14 November is World Diabetes Day. The campaign aims to create awareness about by diabetes and its effects on families. 2018 theme is - "The family and Diabetes".
What is diabetes?
Diabetes diseases commonly known as "sugar disease" in layman's language is a chronic, metabolic disease characterized by elevated levels of blood glucose (or blood sugar), which leads over time to serious damage to the heart, blood vessels, eyes, kidneys, and nerves. Insulin in the body helps to that regulate blood sugar, which gives us the energy we need to live. when it is unable to get into the cells to be burned as energy, the sugar can build up to harmful levels in the blood.
Two main forms of Diabetes:
•People with type 1 diabetes typically make none of their own insulin and therefore require insulin injections for survival.
• People with type 2 diabetes, the form that comprises some 90% of all cases, usually produce their own insulin, but not enough or they are unable to use it properly. People with type 2 diabetes are typically overweight and sedentary.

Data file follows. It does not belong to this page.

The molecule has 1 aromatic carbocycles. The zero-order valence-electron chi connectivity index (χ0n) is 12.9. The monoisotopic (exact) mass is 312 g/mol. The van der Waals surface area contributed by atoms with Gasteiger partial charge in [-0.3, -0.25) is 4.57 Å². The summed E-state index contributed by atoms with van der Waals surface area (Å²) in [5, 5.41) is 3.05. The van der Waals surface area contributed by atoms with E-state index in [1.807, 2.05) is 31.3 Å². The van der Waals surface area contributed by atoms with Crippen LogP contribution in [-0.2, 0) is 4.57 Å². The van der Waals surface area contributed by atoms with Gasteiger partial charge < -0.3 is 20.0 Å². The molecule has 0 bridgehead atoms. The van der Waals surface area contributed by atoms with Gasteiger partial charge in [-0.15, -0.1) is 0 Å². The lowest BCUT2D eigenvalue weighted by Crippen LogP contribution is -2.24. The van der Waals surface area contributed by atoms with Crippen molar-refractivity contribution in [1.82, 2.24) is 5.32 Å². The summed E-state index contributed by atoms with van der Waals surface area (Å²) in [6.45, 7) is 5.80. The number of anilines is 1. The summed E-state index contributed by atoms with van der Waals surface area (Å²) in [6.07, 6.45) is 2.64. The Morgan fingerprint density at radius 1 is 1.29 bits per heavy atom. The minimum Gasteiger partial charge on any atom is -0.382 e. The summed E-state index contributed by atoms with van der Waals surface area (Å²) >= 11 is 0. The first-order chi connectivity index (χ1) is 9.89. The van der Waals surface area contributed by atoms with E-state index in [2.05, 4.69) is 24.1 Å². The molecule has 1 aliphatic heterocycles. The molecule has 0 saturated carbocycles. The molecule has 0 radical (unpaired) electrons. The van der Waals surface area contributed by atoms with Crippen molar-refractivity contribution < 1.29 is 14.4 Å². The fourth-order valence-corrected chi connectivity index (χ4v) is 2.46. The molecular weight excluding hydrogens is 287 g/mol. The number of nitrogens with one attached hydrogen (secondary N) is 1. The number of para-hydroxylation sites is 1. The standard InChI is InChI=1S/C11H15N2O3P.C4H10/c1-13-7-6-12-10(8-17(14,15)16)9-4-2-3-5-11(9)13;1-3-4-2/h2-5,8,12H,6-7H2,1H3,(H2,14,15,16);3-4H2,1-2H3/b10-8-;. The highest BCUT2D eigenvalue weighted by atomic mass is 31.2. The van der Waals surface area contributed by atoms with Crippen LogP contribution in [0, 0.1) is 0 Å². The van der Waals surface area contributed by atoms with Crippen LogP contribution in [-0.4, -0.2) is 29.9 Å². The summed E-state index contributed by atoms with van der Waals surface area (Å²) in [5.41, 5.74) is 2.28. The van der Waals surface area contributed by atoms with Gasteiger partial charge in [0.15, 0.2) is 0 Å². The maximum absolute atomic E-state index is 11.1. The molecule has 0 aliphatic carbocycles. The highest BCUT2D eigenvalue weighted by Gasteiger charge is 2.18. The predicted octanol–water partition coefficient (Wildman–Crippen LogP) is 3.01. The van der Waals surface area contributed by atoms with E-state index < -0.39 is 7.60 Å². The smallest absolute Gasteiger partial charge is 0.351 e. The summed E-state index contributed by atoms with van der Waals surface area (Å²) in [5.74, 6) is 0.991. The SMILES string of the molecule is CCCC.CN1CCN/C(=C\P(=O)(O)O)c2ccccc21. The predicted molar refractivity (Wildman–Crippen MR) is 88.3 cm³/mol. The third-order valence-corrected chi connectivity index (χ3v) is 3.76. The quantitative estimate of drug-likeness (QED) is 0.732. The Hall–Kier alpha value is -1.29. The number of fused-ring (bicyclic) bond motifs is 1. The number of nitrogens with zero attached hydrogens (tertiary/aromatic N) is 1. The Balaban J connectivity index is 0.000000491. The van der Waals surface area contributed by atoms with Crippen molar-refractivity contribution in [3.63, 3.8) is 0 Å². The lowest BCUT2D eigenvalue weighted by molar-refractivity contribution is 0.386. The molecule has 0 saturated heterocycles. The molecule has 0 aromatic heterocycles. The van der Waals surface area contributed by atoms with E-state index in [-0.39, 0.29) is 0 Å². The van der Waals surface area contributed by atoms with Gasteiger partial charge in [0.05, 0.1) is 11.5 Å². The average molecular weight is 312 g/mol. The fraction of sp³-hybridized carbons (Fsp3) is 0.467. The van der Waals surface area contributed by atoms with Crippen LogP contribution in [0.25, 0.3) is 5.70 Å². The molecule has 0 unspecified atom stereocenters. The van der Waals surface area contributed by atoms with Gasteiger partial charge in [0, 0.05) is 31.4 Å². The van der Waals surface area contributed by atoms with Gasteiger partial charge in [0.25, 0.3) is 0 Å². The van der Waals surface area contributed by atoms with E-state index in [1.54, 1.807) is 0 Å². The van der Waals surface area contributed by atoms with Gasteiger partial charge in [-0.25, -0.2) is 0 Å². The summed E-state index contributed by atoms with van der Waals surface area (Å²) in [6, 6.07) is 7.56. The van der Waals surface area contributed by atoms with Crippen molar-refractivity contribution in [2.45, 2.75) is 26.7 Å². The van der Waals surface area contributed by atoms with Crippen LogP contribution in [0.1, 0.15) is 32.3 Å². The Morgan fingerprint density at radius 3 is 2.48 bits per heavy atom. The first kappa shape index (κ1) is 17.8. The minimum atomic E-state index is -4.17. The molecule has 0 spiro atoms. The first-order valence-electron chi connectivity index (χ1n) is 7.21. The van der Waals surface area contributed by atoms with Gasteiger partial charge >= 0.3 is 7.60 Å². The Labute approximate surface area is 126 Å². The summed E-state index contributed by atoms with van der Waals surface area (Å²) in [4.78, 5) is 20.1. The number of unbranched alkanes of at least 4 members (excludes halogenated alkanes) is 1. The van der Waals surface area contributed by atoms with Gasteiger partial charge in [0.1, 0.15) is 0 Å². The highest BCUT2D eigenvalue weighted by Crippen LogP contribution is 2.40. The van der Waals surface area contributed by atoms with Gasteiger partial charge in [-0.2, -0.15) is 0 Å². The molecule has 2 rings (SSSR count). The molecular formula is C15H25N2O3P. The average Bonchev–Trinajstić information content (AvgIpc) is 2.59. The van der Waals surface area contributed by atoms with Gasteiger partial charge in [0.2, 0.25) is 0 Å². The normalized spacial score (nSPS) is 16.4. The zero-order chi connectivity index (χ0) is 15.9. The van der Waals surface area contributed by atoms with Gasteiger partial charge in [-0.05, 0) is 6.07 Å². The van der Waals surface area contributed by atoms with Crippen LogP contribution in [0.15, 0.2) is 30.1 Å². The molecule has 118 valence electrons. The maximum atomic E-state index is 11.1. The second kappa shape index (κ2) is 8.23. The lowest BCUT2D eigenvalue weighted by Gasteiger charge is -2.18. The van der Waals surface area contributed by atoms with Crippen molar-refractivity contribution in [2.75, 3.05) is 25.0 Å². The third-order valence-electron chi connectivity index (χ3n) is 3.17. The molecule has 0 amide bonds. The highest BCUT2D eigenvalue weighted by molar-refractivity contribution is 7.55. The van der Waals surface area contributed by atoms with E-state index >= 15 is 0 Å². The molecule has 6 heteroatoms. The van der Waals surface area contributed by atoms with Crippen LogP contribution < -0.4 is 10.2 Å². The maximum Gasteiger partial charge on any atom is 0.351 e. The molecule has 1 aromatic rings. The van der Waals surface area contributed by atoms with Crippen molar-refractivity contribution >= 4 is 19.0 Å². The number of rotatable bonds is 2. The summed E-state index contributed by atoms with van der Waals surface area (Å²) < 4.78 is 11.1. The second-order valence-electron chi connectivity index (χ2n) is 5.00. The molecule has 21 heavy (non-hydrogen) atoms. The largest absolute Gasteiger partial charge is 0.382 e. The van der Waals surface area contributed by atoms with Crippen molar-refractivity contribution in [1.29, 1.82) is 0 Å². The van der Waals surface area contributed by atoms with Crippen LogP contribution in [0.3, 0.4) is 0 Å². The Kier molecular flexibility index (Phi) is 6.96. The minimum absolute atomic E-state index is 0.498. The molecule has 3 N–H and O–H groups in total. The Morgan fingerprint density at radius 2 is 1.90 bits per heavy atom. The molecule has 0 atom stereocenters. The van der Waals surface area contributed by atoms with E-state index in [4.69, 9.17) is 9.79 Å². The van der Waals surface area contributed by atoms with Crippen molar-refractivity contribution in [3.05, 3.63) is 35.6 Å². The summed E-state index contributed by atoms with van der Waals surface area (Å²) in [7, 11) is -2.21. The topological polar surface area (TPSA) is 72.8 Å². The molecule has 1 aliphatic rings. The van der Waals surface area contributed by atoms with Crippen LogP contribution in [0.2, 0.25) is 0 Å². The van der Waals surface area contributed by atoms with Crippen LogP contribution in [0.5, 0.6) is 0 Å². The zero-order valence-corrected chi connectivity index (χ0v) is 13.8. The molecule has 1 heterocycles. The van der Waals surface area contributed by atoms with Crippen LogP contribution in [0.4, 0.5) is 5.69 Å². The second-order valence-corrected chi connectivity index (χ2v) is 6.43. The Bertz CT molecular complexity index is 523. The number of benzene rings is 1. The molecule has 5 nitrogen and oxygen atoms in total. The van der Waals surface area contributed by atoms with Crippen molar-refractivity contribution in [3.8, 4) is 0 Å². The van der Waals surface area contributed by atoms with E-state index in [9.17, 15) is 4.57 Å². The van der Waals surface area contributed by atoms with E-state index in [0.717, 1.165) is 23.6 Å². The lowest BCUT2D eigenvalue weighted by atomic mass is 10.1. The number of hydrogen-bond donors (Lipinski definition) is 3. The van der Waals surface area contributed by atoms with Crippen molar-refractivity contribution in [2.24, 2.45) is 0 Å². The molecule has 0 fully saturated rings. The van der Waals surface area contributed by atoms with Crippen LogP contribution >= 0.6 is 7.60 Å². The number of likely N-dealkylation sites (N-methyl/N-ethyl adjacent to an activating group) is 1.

Symptoms of diabetes include:
• frequent urination
• intense thirst and hunger
• weight gain
• unusual weight loss
• cuts and bruises that do not heal
• male sexual dysfunction
• numbness and tingling in hands and feet
According the Department of Health and WHO, diabetes can be treated and prevented. The Department urges members of the public to practice healthy lifestyle by eating healthy food, engaging in physical activity and conduct regular health screening at a local clinic.
For more information on Diabetes visit http://www.who.int/news-room/fact-sheets/detail/diabetes